Air Conditioner Size Calculator

What Air Conditioner Size Do You Need?

For an air conditioner to effectively control and treat the heat load of the air in a given space, it is important to calculate the correct air conditioner size of the unit needed for that environment. It is better to have a qualified air conditioner installer do a precise on-site assessment as there are a number of different factors to consider. The following information will however give you an approximate guide to the air conditioner capacity required for a particular area.

Number Of People In The Area & Level Of Activity:

An office with one person and an office of the same size with eight people is different. A person seated at an office desk gives off less heat than someone who is more active like in an office reception area or a restaurant filled with people eating and drinking. Add 400-600 BTU / person (average) depending on activity.

How To Calculate The Heat Load

Here follows a guide only. For offices, homes and your average area requiring air conditioning always keeps the following factors in mind:

Curtains & Blinds:

A room area or office space with blinds or glazed windows for direct sunlight protection, the heat gain is reduced.

BTU

The power of an air conditioner is measured in BTU’s (British Thermal Units).

To convert BTU’s into Kw: BTU x 0.0002928 = kW

Open Doors & Windows:

If outside air is added to an area, this air will be warmer than the air in the given area and will need to pass through the refrigeration cycle to lower its temperature thereby causing the air conditioner to work at a greater load, thus the capacity is affected.

For Additional Heat Loads To BTU, The Following Calculation/s Could Be Used:

People – Add 400-600 BTU / person (average) depending on activity

Electrical Equipment � Wattage x 3.4 = BTU (e.g. a 100W light = 100 x 3.4 = 340 BTU)

Electrical Equipment In Use:

The heat load in an empty office in a building with no people in it might not be much compared to the heat generated by the equipment in a computer room. This extra generated heat will increase the heat load, affecting the capacity. An excessive number of lights will have a similar effect. Should the area being calculated be considered a standard heat load, then the following average heat load calculation could be used: 600 BTU / m².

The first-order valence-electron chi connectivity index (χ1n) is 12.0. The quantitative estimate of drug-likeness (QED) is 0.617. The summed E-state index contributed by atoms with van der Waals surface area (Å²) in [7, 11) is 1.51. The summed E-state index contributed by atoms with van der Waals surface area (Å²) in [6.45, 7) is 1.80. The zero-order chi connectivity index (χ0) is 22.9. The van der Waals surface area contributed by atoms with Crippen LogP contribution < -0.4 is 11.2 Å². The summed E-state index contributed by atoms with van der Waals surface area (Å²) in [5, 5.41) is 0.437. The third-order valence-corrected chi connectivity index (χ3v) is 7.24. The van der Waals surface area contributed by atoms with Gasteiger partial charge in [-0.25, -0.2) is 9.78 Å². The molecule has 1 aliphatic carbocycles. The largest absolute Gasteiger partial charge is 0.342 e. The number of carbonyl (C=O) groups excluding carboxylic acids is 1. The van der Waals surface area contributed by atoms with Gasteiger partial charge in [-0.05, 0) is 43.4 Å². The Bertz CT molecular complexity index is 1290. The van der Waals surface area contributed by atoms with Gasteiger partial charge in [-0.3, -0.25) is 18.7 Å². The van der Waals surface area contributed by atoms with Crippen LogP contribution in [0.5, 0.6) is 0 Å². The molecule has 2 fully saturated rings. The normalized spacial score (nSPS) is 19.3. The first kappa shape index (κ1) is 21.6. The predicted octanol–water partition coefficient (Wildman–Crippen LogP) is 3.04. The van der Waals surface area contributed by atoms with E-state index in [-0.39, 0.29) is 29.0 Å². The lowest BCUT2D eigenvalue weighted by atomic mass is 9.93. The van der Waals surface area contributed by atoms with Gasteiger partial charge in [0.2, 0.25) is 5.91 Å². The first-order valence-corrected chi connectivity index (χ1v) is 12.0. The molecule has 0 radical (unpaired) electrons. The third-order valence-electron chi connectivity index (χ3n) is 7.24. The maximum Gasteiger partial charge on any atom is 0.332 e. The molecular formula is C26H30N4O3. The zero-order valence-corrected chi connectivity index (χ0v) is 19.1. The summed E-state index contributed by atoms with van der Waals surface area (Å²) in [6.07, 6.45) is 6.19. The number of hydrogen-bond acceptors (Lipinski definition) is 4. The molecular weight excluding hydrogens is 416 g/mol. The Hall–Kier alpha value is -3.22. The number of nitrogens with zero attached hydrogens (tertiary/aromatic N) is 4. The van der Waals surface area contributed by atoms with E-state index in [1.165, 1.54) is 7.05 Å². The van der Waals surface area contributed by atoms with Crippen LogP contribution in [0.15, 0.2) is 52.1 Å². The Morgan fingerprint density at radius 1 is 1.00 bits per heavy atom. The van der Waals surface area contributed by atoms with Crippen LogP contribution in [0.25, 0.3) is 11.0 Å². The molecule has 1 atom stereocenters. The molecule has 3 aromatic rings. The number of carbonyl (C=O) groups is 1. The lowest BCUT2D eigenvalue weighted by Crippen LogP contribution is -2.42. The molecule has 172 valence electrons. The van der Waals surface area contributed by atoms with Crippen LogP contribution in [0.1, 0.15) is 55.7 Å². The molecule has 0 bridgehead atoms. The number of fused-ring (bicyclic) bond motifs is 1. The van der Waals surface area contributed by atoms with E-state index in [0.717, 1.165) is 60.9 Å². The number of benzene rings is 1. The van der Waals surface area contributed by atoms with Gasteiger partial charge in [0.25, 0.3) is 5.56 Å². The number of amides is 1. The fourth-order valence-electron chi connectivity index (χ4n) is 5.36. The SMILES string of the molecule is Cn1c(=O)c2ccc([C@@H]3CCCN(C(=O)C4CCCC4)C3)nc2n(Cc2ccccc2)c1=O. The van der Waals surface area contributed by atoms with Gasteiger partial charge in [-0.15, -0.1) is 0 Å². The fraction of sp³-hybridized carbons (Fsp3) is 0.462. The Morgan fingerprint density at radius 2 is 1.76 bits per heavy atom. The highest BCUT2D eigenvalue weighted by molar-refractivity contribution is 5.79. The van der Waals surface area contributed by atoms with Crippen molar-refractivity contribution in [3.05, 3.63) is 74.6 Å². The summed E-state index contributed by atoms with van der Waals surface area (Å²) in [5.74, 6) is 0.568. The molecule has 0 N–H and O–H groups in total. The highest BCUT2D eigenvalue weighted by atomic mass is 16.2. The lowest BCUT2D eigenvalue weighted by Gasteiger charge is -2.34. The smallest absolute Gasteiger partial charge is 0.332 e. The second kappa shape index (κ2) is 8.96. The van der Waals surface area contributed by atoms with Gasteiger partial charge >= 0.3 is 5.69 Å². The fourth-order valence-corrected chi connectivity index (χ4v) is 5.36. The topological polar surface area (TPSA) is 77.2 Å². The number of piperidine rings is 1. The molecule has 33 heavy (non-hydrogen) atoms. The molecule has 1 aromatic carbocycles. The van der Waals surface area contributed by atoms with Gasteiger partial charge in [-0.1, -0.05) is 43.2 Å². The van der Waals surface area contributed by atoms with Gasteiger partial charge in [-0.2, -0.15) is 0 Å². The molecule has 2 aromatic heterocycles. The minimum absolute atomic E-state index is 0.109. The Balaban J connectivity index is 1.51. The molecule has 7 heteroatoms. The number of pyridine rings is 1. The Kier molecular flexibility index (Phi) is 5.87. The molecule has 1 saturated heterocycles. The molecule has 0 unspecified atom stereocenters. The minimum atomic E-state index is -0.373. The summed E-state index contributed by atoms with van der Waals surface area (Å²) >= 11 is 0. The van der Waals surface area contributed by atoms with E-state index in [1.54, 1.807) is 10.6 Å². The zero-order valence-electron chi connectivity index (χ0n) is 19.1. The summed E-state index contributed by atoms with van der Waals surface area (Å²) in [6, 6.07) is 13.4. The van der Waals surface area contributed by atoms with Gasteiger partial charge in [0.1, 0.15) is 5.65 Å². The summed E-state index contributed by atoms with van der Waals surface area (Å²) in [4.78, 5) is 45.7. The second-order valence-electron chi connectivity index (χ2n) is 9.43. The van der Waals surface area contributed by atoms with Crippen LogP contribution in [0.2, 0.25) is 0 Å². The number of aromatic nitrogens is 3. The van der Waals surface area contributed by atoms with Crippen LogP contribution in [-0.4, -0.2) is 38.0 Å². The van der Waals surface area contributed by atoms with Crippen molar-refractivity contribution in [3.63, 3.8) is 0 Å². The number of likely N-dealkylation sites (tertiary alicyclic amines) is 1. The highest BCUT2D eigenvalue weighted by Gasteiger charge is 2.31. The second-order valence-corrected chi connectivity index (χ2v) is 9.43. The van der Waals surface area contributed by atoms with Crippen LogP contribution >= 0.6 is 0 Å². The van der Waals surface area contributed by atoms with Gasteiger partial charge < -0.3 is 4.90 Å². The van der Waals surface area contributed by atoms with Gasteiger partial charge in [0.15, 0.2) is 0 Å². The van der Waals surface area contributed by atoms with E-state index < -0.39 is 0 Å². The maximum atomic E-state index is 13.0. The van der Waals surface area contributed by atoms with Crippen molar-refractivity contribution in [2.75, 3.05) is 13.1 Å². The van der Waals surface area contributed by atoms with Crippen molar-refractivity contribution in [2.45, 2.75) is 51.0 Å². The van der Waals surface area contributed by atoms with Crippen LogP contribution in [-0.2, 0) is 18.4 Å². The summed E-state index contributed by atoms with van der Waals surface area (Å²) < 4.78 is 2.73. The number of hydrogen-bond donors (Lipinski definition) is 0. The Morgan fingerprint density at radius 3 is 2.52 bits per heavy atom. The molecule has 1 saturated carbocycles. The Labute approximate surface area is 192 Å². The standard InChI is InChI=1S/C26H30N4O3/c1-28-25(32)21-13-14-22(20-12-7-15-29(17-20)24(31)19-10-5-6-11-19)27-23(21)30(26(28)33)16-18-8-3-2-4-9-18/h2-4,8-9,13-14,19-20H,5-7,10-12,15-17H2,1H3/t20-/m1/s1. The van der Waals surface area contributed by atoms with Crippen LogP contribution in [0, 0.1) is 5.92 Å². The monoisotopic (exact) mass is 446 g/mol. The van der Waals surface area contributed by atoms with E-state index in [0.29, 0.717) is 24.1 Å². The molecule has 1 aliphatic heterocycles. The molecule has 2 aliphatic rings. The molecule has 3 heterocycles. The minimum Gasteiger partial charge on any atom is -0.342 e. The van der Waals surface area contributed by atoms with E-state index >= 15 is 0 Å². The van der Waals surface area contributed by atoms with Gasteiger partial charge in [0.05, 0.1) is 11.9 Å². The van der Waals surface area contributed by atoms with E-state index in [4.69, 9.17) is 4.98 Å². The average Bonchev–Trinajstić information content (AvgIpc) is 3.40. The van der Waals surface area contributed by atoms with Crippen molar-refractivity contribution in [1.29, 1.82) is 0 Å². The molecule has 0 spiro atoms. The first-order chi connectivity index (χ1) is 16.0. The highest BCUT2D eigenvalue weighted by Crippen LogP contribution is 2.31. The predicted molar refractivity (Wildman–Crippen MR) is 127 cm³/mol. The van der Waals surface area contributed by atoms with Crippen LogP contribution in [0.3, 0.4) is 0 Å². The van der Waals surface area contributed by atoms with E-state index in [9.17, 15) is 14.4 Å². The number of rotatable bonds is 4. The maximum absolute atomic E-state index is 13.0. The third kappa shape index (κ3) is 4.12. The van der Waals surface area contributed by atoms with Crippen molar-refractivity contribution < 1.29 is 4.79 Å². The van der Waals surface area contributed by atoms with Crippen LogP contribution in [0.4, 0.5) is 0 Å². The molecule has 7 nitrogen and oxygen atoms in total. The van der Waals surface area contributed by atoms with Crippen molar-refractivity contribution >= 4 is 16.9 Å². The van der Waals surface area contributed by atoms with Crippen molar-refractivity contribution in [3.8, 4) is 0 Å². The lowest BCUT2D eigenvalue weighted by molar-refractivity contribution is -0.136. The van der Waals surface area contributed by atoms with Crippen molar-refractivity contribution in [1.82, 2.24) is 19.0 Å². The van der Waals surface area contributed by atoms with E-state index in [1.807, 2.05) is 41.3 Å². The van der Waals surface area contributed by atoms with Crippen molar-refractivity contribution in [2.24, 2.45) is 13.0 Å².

Exposure To Direct Sunlight:

Take into account excessive heat gain from large or multiple windows or a non-insulated roof.

Type Of Building Construction:

A construction of bricks will generally be cooler than timber or metal.

Size Of The Area (m²):

To determine the BTU size of the unit, the size of the area to be treated must be calculated:

Length of room x width = m²

If the height of the ceiling is over 3m, then add on the increased percentage of the area.

Please use the table below to help calculate the size of your room by multiplying the length of your room by the width.

For a room of approximately: Air conditioner size required:
10 to 15 m² 9 000 BTU
16 to 20 m² 12 000 BTU
21 to 30 m² 18 000 BTU
31 to 40 m² 24 000 BTU
41 to 50 m² 30 000 BTU

Air Conditioner Size Power Supply:

The following air conditioning units do not need a separate power supply and can be plugged into a wall socket:

Room size of up to 15m² = 9 000 BTU (2.6Kw)

Room size 18m² – 20m² = 12 000 BTU (3.5Kw)

Room size 24m² – 30m² = 18 000 BTU (5.3Kw)

The Following Air Conditioning Units Need A Separate Power Supply To Be Installed To Which The Unit Must Be Connected Directly:

Room size 31m² – 40m² = 24 000 BTU (7.0Kw)

Room size 41m² – 50m² = 30 000 BTU (8.8Kw)

Room size 51m² – 60m² = 36 000 BTU (10.55Kw)